I appreciate you taking the time to read this bulletin
Some leaders have it embedded in their DNA to let others know that they appreciate them—and for other leaders it’s a learned skill.
Regardless of your genetics, let’s look at why thanking a team member, or anyone really, is a hugely impactful habit to develop.
Why Is It So Important To Say “Thank You”?
- Everyone (yes, everyone) wants to know that they’re making a difference and their work is appreciated.
- Your team member’s discretionary effort will lift as their feeling of being appreciated lifts.
“Most of us never hear a word of earfelt praise at work, even though 81% of us say we’d work harder if we did.” —Australian Men’s Health, November 2014
- Authentically recognising someone builds rapport and trust.
- A heart-felt “thank you” is often as gratefully received as a bonus. And it doesn’t cost anything but a moment of your time.
- And also…
Appreciative Leaders Are Leaders Whom People Want To Work For
Leaders have a huge impact on their team members when they communicate a genuine “thanks”.
You’ll pack a powerful punch when you deliver the following sorts of message:
- “Thank you for being someone I can always trust to deliver.”
- “I so appreciate that you’re a part of this team.”
- “I’m grateful for your excellent work with this.”
- “Thank you so much for your energetic approach. I love it.”
- “These are great results. I appreciate your contribution.”
- “You’re such a stabiliser on this team. Thank you.”
What You Can Do To Habituate Acknowledging People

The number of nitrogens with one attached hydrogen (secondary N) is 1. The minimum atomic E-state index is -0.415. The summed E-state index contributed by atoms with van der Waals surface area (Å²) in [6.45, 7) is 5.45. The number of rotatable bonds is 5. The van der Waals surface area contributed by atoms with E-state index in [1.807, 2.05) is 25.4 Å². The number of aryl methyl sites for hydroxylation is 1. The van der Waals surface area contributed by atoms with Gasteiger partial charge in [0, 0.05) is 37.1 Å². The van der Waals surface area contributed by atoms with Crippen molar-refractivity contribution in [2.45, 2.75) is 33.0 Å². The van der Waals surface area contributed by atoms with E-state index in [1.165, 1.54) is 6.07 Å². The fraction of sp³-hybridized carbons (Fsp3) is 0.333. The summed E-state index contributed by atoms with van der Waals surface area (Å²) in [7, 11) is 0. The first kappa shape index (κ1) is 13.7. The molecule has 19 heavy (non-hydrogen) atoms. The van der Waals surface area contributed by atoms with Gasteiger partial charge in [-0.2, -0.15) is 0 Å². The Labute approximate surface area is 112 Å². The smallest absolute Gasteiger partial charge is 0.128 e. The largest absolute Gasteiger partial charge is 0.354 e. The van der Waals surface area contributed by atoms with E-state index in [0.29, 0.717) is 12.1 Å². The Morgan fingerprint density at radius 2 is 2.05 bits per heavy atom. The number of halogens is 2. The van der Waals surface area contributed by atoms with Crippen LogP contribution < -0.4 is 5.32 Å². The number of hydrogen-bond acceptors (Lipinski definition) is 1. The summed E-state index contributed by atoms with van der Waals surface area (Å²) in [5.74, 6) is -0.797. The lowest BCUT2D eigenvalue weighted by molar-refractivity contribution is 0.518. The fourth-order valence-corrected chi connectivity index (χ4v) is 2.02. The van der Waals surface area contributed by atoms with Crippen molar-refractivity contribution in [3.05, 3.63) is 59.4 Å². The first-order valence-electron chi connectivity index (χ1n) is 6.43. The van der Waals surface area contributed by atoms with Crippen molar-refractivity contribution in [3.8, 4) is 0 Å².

How would it be if, at least once a day, you recognised at least one person’s efforts or results by:
- Making a passing acknowledging comment
- Sending off a quick “thank you” email
- Acknowledging someone publically in a meeting
- Buying someone a coffee/lunch
- Emailing a broader communication
- Communicating your gratitude to more senior people in your organisation
- Leaving a Thank You card on their desk
And thanking a person when it’s not expected, doing it out of the blue, has even more impact than an anticipated “thank you” at the end of a successful project.
Are you up for my at-least-once-a-day challenge?
ABOUT THE AUTHOR:
Carolyn Stevens has worked with leaders for more than 25-years—hundreds of them.
She’s supported leader after leader (including those who previously struggled to confront the difficult, let alone persuasively deal with the it) flourish—and become confident, courageous and impressively influential.
Carolyn is authentic and results-oriented. She draws on an eclectic array of approaches, tools and techniques to suit the situation.